University of Hawaii Community Colleges
Academic Support Annual Report of Program Data (ARPD)

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Review Year: College: Program:

College: University of Hawaii Maui College
Program: Testing Services

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Program did not provide date of the last comprehensive review.

Program Description

The Learning Center provides academic support services for students at University of Hawaii Maui College. It consists of the testing center, tutoring services, learning strategy and COMPASS test workshops, open computer lab, study area, electronic and traditional learning resources.

The Learning Center Mission:

It is the mission of The learning Center(TLC) to provide resources and services to help students acquire the skills to achieve their potential, enhance scholastic development, and ensure academic success by employing peer and professional tutoring, supplemental instruction, electronic and traditional resources, learning strategy workshops, computer and study area access, and testing services, all in a positive, supportive,  student centered environment. To accomplish the mssion the TLC shall:

Part I. Quantitative Indicators

Overall Program Health: Not Yet Applied

Student and Faculty Information Program Year  
10-11 11-12 12-13
1 Annual Unduplicated Student Headcount   5,601 5,291  
2 Annual FTE Faculty   151 150
2a Annual FTE Staff   147 143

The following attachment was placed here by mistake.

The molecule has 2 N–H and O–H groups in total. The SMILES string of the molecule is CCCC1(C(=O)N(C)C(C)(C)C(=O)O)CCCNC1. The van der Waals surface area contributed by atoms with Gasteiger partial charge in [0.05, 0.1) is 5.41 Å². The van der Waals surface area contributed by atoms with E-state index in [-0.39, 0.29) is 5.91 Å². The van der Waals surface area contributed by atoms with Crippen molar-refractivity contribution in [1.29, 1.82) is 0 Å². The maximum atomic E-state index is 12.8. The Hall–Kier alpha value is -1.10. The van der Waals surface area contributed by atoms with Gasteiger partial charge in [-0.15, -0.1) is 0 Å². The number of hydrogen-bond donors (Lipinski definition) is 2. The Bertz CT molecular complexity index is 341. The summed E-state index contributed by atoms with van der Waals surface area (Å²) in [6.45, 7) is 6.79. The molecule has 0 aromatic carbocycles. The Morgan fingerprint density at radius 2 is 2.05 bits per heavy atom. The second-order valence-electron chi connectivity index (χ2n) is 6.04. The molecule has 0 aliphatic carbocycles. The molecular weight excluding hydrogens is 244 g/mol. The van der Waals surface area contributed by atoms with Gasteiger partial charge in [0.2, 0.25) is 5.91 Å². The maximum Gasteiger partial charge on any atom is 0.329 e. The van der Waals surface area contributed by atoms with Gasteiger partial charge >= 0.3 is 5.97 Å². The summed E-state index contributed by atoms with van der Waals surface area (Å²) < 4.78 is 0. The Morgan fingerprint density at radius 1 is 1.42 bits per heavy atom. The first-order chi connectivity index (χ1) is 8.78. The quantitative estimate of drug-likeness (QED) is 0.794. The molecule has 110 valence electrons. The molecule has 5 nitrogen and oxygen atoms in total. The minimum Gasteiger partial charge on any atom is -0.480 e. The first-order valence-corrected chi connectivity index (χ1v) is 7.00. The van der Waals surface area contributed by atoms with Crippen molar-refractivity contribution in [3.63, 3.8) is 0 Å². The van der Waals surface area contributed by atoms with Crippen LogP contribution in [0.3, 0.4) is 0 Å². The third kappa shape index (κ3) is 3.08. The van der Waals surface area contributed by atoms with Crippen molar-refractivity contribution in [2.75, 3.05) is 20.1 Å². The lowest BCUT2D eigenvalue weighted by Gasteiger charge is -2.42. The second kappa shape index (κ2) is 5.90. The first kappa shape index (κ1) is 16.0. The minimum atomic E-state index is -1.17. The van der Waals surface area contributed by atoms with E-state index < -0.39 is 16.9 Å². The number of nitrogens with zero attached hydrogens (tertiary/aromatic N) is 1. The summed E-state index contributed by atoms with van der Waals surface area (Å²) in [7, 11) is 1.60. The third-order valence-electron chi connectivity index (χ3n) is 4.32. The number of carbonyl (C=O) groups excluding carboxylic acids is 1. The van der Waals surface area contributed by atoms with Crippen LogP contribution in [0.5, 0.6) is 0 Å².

3 Annual FTE Student   2,498 2,406

Demand Indicators Program Year Demand Health Call
10-11 11-12 12-13
4 Number of placement test sessions administered per year per student FTE   2.8 2.8 Not Yet Applied
5 Number of Distance Learning tests administered per year per student FTE   0.9 1
6 Local campus tests proctored per year per student FTE   0.6 0.7

Efficiency Indicators Program Year Efficiency Health Call
10-11 11-12 12-13
7 Number of test sessions administered per FTE testing center staff     569 Not Yet Applied
8 Annual operational testing center budget allocation per number of test sessions administered   $0 $6

Effectiveness Indicators Program Year Effectiveness Health Call
10-11 11-12 12-13
Satisfaction measurements using Common Survey questions Not Yet Applied
9-1 The hours at the Testing Center meet my needs     0%
9-2 The atmosphere at the Testing Center is conducive to testing     0%
9-3 The services at the Testing Center are satisfactory     94%
9-4 My test was administered in a timely and efficient manner     0%
Last Updated: October 30, 2013

Glossary

Part II. Analysis of the Program

The Learning Center  (TLC) offered a range of testing services including college placement, proctored exams for UHMC students, proctored exams for non UHMC students, community proctoring, and administration of state and national certification exams. The TLC staff collaborated with disability services and other student development and instructional areas including counseling/advising, admissions, grant programs, and instructional departments in support of the various student assessment needs across the campus.  Throughout the year, the TLC strived to maintain high quality testing services and standards. Exam records were stored in secured file cabinets accessible only by TLC personnel.